MRO Magazine

City of San Jose Files Lawsuit Against Monsanto Over PCB Contamination Flowing Into San Francisco Bay, Represented by Environmental Law Firms Baron & Budd and Gomez Trial Attorneys

July 9, 2015
By Business Wire News


The City of San Jose today took an important step in preserving the vitality and health of the San Francisco Bay. San Jose filed a lawsuit to hold Monsanto Company responsible for PCB contamination that finds its way into the City’s stormwater that flows into San Francisco Bay. The State Water Resources Control Board recently issued a tentative order affecting San Jose’s stormwater operations and potentially reducing the Total Maximum Daily Load (TMDL) specifically aimed at PCBs.

PCBs are man-made chemical compounds that were produced by Monsanto Company in the United States from the early 1930s until the late 1970s, when Congress banned the production and use of PCBs based on their danger to human and environmental health. During those five decades, Monsanto’s PCBs were incorporated into a variety of products and applications including electrical equipment, paints, caulks, and other building materials. According to the lawsuit, Monsanto knew then that PCBs were toxic and could not be contained as they readily escaped into the environment finding their way into bays, oceans, lakes, rivers, streams, soil, and air. Although Monsanto recognized internally that PCBs were becoming “a global contaminant,” it concealed this information and increased production of these profitable compounds.

As a result, PCBs are now a common environmental contaminant, found in all natural resources including water bodies and plants as well as in the tissues of all forms of marine life, animals, and humans. Detection of PCBs is a serious matter. The chemicals can destroy fish habitats and are associated with illnesses and cancer in humans.

The State Water Resources Control Board has determined that the presence of PCBs in San Jose stormwater threatens San Francisco Bay as a habitat for fish and wildlife, impairs its use for recreational opportunities, compromises its quality as a tourist and convention destination, and interferes with its use and enjoyment by the people of the State of California. Other California cities are subject to similar stormwater permits with TMDLs related to the reduction of PCBs prior to discharge into the ocean or other waterways.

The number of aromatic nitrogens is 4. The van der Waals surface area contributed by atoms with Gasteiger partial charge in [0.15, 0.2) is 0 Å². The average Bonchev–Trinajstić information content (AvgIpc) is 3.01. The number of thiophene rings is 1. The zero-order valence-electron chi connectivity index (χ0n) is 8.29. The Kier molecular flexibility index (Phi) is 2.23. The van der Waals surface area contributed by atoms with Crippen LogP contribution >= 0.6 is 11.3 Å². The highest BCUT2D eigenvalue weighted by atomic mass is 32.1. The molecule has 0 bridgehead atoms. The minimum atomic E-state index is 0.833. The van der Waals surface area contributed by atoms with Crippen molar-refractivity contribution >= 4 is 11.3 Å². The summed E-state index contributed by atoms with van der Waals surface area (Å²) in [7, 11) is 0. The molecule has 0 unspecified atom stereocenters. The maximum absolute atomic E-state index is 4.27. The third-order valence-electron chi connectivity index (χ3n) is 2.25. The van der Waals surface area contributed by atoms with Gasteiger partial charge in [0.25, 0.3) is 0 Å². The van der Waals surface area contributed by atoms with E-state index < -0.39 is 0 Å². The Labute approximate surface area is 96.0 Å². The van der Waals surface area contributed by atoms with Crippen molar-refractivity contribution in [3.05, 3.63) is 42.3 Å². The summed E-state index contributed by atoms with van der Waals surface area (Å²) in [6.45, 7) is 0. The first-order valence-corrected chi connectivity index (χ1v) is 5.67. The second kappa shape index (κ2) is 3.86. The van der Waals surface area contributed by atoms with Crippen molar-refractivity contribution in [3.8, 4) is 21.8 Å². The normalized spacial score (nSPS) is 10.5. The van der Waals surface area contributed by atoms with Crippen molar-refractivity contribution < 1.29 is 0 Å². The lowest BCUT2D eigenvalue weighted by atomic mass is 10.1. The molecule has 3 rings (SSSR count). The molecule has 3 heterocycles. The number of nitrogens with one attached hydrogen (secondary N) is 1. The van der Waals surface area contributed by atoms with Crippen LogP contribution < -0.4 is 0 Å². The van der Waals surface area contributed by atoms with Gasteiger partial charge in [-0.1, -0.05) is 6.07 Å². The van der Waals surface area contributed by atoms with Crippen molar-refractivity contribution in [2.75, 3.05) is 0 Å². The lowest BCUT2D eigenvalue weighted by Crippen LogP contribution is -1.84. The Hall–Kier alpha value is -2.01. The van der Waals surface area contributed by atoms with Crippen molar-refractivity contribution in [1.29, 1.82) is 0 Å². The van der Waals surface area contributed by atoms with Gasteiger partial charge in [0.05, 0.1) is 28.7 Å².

Attorney Scott Summy, a shareholder at Baron & Budd, P.C., one of two firms representing San Jose in the lawsuit, believes that Monsanto should shoulder the burden for the vast contamination: “No company should be allowed to contaminate the environment and rely upon taxpayers to clean up the mess. Monsanto, one of the most sophisticated chemical companies in the world, knew decades ago that PCBs were a significant contamination threat. And yet the company was concerned more with continuing profits than with protecting the public.”

Summy’s co-counsel, Attorney John Fiske, of Gomez Trial Attorneys, agrees: “The City will incur significant costs to remove PCBs from stormwater flowing into San Francisco Bay, costs that should not be borne by the State or by taxpayers but by the company that knew its product would cause this contamination.” A similar lawsuit was recently filed by the same law firms on behalf of the City of San Diego.


Baron & Budd, P.C., based in Dallas, Texas, has represented hundreds of public entities nationwide whose water supplies, properties, or natural resources are affected by chemical contaminants. Gomez Trial Attorneys, based in San Diego, California, specializes in complex litigation on behalf of those injured by corporate America.

Baron & Budd, P.C.
Devin Downey, 214-523-6633